A number of the contributors expand on the meaning of world-class cities. They are enclaves linked by international capital and seen as economically self-sustaining, making event-led rather than people-focused projects so attractive. They need labour, of course, but want to take as little responsibility as possible for its reproduction, evidence that this is indeed a new form of colonialism. And as Pat Horn and Vivienne Mentor-Lalu remind the reader there are certain people for whom the world-class city has no space: street children, hawkers, anglers and sex workers, for instance, all of whom suffered during the World Cup.

Effort was made by Fifa to persuade the public that the World Cup was green. In fact, as Tristen Taylor demonstrates, it was responsible for eight times the carbon emissions of the German version four years earlier, mainly because of the amount of air travel, international and national, involved. Failure to promote an African World Cup simply expanded the carbon footprint. Above all, no consumption-driven event can claim to be green. Taylor points to the irony of South Africa funding the World Cup while borrowing massive sums to build two large, polluting coal-fired power stations

Such unsavoury characteristics of the World Cup are illustrated by several valuable case studies of white-elephant football stadia. It is well known that other sporting codes were not involved in their planning, although pressure (sometimes undue) has been applied to get them to move. But unbelievably, the South African Football Association was not consulted either. Whether upgraded or new, these were Fifa stadia irrelevant to the ongoing needs of the poorly supported Professional Soccer League.

Soccer City in Johannesburg is rated by Mondli Hlatshwayo as symbolic and unsustainable, its upgrade having undermined other projects without contributing anything to upliftment for local people. The trashing of the decision of the democratically elected Cape Town metro by Fifa and insult delivered to the people of Athlone are well known. The city now runs a non-viable stadium at Green Point at a cost of R47 million per annum. eThekwini is even worse, having funded a R3 billion vanity project for which there is, according to Aisha Bahadur, no economic analysis. The housing budget for 2007−9 was halved, yet 17% of the people of Durban live in informal settlements and three days before the World Cup semi-final there was a devastating shack fire at Kennedy Road.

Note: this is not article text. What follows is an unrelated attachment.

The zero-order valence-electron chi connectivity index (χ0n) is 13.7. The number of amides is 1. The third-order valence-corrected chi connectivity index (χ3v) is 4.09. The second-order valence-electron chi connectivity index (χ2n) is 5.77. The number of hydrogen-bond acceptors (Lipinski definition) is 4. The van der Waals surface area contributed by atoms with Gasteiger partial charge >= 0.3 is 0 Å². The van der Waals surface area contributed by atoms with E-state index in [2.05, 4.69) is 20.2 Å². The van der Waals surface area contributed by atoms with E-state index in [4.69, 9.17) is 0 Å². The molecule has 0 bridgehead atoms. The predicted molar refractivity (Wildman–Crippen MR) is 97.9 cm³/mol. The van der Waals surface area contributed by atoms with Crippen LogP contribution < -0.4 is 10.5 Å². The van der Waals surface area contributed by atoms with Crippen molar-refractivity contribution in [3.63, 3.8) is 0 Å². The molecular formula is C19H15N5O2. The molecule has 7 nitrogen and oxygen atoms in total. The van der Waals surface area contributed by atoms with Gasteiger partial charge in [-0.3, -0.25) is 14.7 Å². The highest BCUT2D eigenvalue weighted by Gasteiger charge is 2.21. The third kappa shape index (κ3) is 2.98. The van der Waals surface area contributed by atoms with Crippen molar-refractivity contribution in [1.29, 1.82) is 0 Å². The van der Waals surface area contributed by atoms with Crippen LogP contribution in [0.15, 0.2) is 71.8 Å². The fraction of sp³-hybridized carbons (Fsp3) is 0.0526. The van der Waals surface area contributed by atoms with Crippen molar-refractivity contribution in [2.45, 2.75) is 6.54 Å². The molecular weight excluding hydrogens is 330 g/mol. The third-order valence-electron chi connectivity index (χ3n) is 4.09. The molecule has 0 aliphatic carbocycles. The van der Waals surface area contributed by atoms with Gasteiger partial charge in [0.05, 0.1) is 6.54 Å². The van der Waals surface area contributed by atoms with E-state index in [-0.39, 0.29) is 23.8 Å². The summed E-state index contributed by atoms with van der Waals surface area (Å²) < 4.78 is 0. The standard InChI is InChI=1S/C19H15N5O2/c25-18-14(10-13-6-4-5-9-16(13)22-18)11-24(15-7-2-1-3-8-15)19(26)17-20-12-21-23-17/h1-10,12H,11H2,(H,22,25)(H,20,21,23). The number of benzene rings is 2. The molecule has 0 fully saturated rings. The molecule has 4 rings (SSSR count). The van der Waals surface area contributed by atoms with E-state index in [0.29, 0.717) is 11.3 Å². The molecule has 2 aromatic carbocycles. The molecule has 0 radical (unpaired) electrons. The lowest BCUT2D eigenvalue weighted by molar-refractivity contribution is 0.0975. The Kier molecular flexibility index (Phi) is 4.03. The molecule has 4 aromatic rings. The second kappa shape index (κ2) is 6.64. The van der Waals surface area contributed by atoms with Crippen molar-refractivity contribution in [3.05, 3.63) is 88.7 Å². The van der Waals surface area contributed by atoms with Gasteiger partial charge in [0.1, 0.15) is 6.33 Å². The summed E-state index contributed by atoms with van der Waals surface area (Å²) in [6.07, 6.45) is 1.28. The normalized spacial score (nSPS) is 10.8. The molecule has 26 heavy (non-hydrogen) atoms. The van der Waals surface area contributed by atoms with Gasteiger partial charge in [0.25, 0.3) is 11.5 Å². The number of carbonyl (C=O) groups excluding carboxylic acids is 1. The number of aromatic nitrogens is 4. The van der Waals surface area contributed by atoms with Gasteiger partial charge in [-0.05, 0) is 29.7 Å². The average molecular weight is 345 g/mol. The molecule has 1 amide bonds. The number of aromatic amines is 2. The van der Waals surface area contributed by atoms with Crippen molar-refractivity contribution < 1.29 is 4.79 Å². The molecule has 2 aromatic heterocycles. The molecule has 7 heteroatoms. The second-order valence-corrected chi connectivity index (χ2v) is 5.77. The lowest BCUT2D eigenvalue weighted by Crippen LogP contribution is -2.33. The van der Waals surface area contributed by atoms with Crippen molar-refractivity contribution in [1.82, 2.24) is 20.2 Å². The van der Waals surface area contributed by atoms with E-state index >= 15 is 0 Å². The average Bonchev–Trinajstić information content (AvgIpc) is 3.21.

But Mbombela (Nelspruit) takes the prize in a province of rampant corruption, zero accountability and Mafia politics that does not shrink from murder. Its stadium was built on redistributed land confiscated from its occupants and involved the demolition of two schools. A bankrupt city put on a lavish party to launch the stadium while local children struggled to get an education. The local branch of the ANC showed total contempt for the law and at least one whistle-blower perished.

Perhaps the most significant aspect of this book is that it confirms major concerns aired publicly during the long run-up to the World Cup, fleshing them out with hard facts. Yet they were either ignored or denigrated as unpatriotic before the event; and are now forgotten as 2010 fades from the collective memory. Predictably, the legacy has turned out to be a mirage for most South Africans. The work of Cottle and fellow writers serves as a salutary warning against even the thought of Durban staging an Olympic Games with a mega, mega budget and 28 sports, not just the one, for which to cater.

• South Africa’s World Cup: A Legacy for Whom? edited by Eddie Cottle is published by University of KwaZulu-Natal Press.